For all the high-powered roundtables that were held in Davos last week, here’s one roundtable that couldn’t be found there – but should have been.
Imagine a company’s top executives sitting down around this table of planetary and social boundaries (’Ladies and Gentlemen, please, take your seats at the doughnut’…).
The CEO places one of their most iconic products right in the middle of the table – be it a hamburger or kids’ clothing, a solar panel or sun-tan lotion.
And then they discuss that product’s story – all the way from its supply and distribution to its consumption and disposal – in terms of whether or not it is helping to bring humanity into the safe and just space between social and planetary boundaries.
There’s plenty to talk about.
– Of all the nine planetary boundaries, which are the boundaries that this product is really adding pressure to? (Intensive use of water? Or large-scale land-use change?) Or which are the ones that it is helping to reduce pressure on (Renewable energy technology; water-saving devices?)
– Of the eleven social boundaries, which ones does this product really affect? (Are the women and men who make it paid a living wage, and free to organise? What is the impact on consumers’ health or nutrition from consuming it?)
– Next, tell the story of this product’s evolving social and environmental impact over the past ten years. How has the company improved its business practices so that it has positive impacts on the social dimensions, and simultaneously reduced resource use and hence pressure on planetary boundaries? Where, in contrast, have been the social and environmental steps backwards, pushing the product out of the safe and just space.
– And then, importantly, tell the story of the company’s ambition for this product over the coming ten years. In which dimensions can the company make transformative change both in improving its social impact and in reducing its environmental impact.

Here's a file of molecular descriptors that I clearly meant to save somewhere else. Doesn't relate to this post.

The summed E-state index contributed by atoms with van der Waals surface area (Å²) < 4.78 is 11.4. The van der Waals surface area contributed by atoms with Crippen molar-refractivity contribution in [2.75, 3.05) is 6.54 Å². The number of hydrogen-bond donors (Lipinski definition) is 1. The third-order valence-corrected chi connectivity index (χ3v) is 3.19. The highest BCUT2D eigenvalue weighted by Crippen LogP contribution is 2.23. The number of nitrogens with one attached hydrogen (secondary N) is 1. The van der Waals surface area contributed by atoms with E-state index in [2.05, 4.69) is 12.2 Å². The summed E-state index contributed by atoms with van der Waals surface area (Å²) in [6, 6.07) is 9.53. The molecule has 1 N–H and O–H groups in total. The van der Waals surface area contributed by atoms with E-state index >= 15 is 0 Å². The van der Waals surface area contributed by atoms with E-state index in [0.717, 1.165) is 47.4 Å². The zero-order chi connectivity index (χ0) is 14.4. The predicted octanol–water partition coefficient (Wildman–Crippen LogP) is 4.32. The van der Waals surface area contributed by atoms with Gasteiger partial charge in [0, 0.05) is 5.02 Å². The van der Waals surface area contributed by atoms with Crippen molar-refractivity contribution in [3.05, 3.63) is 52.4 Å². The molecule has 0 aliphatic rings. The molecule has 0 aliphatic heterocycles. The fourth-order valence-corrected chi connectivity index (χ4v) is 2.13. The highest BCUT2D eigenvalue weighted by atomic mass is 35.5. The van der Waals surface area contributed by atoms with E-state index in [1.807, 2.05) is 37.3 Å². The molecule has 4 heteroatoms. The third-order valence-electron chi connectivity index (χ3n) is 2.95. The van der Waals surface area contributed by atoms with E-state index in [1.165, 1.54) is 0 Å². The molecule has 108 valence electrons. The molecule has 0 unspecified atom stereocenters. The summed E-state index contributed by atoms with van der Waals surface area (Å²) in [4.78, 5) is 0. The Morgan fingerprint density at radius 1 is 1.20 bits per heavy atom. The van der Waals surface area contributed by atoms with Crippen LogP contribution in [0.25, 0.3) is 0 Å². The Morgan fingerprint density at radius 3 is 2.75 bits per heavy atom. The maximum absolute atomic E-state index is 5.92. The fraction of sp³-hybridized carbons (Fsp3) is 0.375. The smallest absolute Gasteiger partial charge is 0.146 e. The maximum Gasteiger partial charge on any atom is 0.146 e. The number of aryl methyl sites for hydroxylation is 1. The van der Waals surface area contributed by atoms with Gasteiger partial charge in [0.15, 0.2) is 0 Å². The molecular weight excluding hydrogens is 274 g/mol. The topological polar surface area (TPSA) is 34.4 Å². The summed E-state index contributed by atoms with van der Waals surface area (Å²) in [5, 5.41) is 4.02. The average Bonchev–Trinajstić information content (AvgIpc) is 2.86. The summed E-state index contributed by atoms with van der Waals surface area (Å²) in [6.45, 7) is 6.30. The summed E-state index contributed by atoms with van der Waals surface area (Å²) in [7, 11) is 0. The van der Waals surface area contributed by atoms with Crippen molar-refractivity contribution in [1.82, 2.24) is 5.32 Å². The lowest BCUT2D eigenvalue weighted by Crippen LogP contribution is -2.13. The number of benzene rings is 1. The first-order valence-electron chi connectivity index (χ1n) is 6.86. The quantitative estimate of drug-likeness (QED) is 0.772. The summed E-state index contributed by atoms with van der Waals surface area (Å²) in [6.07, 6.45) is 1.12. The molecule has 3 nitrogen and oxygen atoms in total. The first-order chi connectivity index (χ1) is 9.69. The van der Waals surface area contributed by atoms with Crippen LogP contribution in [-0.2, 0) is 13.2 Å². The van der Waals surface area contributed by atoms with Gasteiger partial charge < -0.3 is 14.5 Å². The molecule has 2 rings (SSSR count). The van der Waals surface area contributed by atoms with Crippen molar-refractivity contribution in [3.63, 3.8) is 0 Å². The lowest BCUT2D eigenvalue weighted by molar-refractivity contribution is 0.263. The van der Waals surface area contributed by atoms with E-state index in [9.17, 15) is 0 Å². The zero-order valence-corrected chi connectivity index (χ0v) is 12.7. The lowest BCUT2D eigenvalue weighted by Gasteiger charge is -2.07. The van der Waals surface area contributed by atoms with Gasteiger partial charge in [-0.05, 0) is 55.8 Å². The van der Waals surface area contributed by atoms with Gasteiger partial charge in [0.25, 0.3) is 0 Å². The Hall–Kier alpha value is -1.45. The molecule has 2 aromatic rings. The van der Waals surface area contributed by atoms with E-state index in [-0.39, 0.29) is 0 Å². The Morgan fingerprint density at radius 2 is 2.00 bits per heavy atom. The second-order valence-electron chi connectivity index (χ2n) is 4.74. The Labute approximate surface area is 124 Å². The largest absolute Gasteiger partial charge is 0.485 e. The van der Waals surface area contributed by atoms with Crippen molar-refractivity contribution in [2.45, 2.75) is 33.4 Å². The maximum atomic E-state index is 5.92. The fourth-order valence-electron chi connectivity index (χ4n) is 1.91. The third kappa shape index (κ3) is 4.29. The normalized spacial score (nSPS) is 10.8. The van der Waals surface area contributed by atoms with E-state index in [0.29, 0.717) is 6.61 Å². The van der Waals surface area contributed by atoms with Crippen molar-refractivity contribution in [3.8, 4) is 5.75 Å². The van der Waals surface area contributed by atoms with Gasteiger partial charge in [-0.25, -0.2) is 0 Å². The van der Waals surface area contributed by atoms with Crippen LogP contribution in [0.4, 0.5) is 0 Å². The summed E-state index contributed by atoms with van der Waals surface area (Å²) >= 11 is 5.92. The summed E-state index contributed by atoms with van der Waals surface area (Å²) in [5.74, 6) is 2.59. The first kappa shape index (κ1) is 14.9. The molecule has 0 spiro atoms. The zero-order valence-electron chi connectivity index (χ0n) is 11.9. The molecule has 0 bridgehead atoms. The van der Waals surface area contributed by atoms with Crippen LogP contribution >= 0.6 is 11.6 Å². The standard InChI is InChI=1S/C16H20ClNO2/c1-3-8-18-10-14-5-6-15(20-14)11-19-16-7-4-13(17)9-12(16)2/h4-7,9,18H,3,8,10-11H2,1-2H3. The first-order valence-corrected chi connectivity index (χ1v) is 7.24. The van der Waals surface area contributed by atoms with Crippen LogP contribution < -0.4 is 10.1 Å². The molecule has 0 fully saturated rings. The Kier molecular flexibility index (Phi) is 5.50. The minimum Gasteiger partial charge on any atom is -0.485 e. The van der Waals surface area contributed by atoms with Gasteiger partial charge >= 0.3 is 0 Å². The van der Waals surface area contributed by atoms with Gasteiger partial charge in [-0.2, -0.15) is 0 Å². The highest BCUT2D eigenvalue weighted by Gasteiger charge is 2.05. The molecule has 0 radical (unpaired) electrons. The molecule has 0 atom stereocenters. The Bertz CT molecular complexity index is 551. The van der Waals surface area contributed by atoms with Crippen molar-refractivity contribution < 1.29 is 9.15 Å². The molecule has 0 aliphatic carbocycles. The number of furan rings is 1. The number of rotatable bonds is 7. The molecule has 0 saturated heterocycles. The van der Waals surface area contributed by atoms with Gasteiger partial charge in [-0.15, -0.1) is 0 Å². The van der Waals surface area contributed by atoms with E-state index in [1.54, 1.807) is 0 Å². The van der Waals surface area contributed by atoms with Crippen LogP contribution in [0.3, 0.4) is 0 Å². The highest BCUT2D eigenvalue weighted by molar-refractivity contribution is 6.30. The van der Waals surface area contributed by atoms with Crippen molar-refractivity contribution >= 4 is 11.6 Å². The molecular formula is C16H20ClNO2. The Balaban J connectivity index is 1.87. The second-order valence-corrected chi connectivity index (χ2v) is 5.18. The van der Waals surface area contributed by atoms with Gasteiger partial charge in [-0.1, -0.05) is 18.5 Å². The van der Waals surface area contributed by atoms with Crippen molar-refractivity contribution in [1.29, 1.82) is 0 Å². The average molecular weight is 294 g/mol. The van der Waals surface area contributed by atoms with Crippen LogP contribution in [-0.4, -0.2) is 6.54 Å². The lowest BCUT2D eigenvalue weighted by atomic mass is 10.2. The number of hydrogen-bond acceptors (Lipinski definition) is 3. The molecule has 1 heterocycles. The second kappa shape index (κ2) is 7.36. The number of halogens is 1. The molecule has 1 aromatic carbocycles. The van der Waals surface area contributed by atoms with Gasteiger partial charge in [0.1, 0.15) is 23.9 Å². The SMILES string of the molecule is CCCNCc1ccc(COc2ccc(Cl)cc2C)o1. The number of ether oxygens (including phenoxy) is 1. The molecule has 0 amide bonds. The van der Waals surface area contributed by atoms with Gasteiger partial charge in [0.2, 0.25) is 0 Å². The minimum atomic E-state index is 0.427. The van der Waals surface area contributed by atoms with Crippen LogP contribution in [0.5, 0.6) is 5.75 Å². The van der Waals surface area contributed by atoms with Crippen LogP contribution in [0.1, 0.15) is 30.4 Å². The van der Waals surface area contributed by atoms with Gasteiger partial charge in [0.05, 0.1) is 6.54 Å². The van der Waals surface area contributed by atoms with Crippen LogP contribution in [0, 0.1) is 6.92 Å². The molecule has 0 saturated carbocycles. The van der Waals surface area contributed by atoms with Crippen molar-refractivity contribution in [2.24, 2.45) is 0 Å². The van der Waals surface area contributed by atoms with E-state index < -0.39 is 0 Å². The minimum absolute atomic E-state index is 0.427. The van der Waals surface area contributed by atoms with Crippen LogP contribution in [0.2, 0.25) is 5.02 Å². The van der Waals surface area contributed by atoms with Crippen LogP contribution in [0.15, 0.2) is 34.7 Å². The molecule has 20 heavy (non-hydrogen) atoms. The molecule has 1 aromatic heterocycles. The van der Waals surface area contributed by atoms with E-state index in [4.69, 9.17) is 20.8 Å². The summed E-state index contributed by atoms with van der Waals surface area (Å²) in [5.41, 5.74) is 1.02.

I can think of several companies that could proudly put their products on the doughnut table, telling an impressive story of the progress they have made and an honest assessment of how far they still have to go. And I can think of plenty of other companies that would probably refuse even to approach the table because it would starkly show the extent to which they are operating outside of the boundaries on both sides.
So could this kind of visual roundtable dialogue help drive commitment and action within companies? Listen in to discussions of this I had with Johan Rockström of the Stockholm Resilience Centre (SRC) and Gail Whiteman of the World Business Council for Sustainable Development (WBCSD) in a recent Guardian podcast on planetary boundaries and business.
Indeed, the SRC and WBCSD have just entered into an interesting collaboration. They plan to spell out a set of “planetary boundary must-haves” by 2020, and then turns these into a set of Key Performance Indicators for companies to assess their performance by. So I’m interested to see how the WBSCD’s member companies will use those KPIs in their daily work.
But meanwhile, if you think these corporate Doughnut Dialogues sound off the wall, well at least I’m in good company. Robert Jones of Wolff Olins – one of London’s leading branding agencies – blogged to suggest that every company should be asking itself: Is your brand a doughnut?